The Least Flycatcher (Empidonax minimus) is a small passerine bird that belongs to the tyrant flycatcher family. It is the smallest flycatcher in North America, with a length of only 4.3 inches (11 cm) and a weight of 0.3 ounces (8 grams). The Least Flycatcher is relatively plain-looking, with olive-green upperparts, pale underparts, and a distinct white eye ring that makes it easy to identify.
The most distinguishing field mark of the Least Flycatcher is its call. It has a distinctive “che-bek” call that is easily recognizable, even for novice birdwatchers. Additionally, the Least Flycatcher has a short, flat bill, which is useful for catching small insects mid-air, its primary food source.
The Least Flycatcher is a migratory bird that breeds in the boreal forests of Canada and parts of the northeastern United States. During the winter, it migrates to Central America and northern South America. The migration period typically occurs from late April to early May in the spring, and from late August to early September in the fall.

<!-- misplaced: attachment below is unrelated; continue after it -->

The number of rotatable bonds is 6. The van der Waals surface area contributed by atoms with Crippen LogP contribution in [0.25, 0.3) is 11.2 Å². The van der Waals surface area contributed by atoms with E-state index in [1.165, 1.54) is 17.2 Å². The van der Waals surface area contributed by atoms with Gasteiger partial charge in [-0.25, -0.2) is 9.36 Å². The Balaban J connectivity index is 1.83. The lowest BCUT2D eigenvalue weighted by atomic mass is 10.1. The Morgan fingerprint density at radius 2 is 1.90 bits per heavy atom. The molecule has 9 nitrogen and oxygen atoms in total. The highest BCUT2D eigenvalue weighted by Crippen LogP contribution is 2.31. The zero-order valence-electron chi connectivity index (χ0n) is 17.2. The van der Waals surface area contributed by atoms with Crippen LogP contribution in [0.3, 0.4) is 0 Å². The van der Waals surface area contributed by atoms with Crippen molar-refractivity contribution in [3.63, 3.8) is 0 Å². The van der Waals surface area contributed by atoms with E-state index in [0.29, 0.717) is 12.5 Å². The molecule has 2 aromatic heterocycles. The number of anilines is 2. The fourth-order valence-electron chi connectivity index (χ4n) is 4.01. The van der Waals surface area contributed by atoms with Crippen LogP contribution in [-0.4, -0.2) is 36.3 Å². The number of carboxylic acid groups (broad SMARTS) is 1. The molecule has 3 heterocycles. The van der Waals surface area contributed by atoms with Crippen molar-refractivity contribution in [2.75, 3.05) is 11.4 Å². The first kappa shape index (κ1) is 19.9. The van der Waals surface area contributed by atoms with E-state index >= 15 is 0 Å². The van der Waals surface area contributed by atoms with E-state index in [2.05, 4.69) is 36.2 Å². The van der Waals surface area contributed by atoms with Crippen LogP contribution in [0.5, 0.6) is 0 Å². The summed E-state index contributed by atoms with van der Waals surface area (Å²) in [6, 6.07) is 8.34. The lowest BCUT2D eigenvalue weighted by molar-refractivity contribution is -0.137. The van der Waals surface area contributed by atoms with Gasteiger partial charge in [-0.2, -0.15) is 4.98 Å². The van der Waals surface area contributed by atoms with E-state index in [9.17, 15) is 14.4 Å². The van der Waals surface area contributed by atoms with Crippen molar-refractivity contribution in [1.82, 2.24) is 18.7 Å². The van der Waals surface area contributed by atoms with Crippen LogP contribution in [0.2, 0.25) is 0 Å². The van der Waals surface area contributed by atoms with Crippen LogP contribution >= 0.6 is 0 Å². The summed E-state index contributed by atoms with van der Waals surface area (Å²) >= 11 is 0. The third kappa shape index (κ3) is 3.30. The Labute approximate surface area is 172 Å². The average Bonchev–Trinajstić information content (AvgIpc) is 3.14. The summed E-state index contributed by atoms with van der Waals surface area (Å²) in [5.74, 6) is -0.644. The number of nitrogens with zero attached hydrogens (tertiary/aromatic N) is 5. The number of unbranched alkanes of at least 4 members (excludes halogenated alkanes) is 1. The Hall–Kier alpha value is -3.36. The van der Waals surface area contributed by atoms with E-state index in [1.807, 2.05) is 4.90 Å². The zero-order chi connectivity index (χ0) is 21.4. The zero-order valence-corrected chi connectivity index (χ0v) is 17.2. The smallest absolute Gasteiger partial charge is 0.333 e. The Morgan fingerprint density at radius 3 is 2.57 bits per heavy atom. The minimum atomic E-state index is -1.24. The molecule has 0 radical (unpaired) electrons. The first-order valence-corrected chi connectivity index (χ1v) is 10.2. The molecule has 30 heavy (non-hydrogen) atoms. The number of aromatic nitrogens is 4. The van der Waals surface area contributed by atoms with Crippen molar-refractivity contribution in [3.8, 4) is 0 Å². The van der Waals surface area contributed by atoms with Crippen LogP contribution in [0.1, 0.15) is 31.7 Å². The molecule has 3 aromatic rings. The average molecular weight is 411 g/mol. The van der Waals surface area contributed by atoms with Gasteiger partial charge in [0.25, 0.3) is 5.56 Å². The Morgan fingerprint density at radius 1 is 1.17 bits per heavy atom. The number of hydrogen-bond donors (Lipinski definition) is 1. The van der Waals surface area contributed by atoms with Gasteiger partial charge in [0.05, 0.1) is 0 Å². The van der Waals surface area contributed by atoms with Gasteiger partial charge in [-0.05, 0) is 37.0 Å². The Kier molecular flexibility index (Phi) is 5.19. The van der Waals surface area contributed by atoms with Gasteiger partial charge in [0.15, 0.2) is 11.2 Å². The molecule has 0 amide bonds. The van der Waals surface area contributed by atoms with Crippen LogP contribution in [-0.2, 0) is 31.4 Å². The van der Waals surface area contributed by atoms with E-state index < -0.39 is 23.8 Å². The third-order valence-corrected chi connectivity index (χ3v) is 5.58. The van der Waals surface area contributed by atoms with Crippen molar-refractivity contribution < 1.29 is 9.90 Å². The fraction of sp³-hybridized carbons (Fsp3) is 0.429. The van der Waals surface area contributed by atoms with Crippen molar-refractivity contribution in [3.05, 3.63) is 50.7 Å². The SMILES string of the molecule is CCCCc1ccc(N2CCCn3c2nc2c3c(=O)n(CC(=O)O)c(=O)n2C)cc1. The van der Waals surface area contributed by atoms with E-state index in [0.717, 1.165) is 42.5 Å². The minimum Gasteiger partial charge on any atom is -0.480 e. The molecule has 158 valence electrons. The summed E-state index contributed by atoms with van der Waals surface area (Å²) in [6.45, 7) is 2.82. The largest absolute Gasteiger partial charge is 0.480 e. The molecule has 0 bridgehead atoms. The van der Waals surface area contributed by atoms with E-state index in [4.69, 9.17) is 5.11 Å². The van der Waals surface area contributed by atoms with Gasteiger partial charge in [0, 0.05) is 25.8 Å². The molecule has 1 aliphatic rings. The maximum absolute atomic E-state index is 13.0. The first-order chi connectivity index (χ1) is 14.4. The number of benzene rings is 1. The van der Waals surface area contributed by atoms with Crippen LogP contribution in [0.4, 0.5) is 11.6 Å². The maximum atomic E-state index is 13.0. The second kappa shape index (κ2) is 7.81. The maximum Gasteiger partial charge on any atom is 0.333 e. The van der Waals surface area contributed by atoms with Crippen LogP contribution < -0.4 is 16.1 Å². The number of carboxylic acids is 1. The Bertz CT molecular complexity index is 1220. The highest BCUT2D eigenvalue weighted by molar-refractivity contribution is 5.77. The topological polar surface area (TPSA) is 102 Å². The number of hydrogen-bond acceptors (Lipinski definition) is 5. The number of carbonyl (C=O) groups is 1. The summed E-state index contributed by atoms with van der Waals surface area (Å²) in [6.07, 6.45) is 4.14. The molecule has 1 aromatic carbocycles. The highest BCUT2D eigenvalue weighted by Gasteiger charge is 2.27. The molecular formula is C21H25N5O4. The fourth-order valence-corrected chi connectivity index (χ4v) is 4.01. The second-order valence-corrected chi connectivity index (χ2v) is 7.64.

During the breeding season, the Least Flycatcher can be found in deciduous and mixed forests, where it builds its nest on a horizontal branch or in a fork of a tree. The nest is made of grasses, moss, and lichens and is often lined with animal hair or feathers. The female typically lays 3 to 5 eggs, which are incubated by both parents for about two weeks.
The Least Flycatcher is an insectivore, feeding primarily on small flying insects such as flies, moths, and beetles. It can often be observed perched on a branch, scanning the surrounding area for potential prey before darting out to catch it mid-flight. Despite its small size, the Least Flycatcher is an energetic and active bird, which makes it a popular subject for birdwatchers and nature enthusiasts alike.